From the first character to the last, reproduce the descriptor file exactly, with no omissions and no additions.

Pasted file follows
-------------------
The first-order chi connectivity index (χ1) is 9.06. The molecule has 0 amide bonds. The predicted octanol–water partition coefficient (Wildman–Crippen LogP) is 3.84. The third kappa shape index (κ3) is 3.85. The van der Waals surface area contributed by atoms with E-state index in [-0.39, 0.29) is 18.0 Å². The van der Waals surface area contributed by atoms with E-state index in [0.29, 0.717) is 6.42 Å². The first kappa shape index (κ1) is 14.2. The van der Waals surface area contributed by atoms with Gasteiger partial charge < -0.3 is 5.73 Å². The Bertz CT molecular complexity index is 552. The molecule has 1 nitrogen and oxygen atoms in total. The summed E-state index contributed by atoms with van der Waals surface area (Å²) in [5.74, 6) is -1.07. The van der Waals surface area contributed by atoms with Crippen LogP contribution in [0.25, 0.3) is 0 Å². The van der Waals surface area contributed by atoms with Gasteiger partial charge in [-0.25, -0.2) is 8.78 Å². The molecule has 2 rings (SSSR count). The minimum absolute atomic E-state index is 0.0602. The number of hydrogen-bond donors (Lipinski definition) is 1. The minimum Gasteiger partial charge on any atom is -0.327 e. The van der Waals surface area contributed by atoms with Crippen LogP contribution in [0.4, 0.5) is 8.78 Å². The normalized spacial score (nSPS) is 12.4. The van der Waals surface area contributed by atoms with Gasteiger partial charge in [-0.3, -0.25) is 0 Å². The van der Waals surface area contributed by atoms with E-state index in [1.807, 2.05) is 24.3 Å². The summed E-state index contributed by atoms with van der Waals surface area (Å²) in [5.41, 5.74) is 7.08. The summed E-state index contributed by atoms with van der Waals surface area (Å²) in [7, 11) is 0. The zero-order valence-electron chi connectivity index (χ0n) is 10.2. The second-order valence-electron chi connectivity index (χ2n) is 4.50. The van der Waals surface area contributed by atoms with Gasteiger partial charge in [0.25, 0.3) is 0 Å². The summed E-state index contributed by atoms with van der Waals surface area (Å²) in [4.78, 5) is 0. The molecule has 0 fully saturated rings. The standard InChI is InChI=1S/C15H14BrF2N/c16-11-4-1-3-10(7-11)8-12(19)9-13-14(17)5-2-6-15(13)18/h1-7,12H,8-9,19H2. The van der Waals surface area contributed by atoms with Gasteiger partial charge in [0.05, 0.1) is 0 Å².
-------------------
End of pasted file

The first-order chi connectivity index (χ1) is 9.06. The molecule has 0 amide bonds. The predicted octanol–water partition coefficient (Wildman–Crippen LogP) is 3.84. The third kappa shape index (κ3) is 3.85. The van der Waals surface area contributed by atoms with E-state index in [-0.39, 0.29) is 18.0 Å². The van der Waals surface area contributed by atoms with E-state index in [0.29, 0.717) is 6.42 Å². The first kappa shape index (κ1) is 14.2. The van der Waals surface area contributed by atoms with Gasteiger partial charge < -0.3 is 5.73 Å². The Bertz CT molecular complexity index is 552. The molecule has 1 nitrogen and oxygen atoms in total. The summed E-state index contributed by atoms with van der Waals surface area (Å²) in [5.74, 6) is -1.07. The van der Waals surface area contributed by atoms with Crippen LogP contribution in [0.25, 0.3) is 0 Å². The van der Waals surface area contributed by atoms with Gasteiger partial charge in [-0.25, -0.2) is 8.78 Å². The molecule has 2 rings (SSSR count). The minimum absolute atomic E-state index is 0.0602. The number of hydrogen-bond donors (Lipinski definition) is 1. The minimum Gasteiger partial charge on any atom is -0.327 e. The van der Waals surface area contributed by atoms with Crippen LogP contribution in [0.4, 0.5) is 8.78 Å². The normalized spacial score (nSPS) is 12.4. The van der Waals surface area contributed by atoms with Gasteiger partial charge in [-0.3, -0.25) is 0 Å². The van der Waals surface area contributed by atoms with E-state index in [1.807, 2.05) is 24.3 Å². The summed E-state index contributed by atoms with van der Waals surface area (Å²) in [5.41, 5.74) is 7.08. The summed E-state index contributed by atoms with van der Waals surface area (Å²) in [7, 11) is 0. The zero-order valence-electron chi connectivity index (χ0n) is 10.2. The second-order valence-electron chi connectivity index (χ2n) is 4.50. The van der Waals surface area contributed by atoms with Gasteiger partial charge in [0.25, 0.3) is 0 Å². The summed E-state index contributed by atoms with van der Waals surface area (Å²) in [4.78, 5) is 0. The molecule has 0 fully saturated rings. The standard InChI is InChI=1S/C15H14BrF2N/c16-11-4-1-3-10(7-11)8-12(19)9-13-14(17)5-2-6-15(13)18/h1-7,12H,8-9,19H2. The van der Waals surface area contributed by atoms with Gasteiger partial charge in [0.05, 0.1) is 0 Å².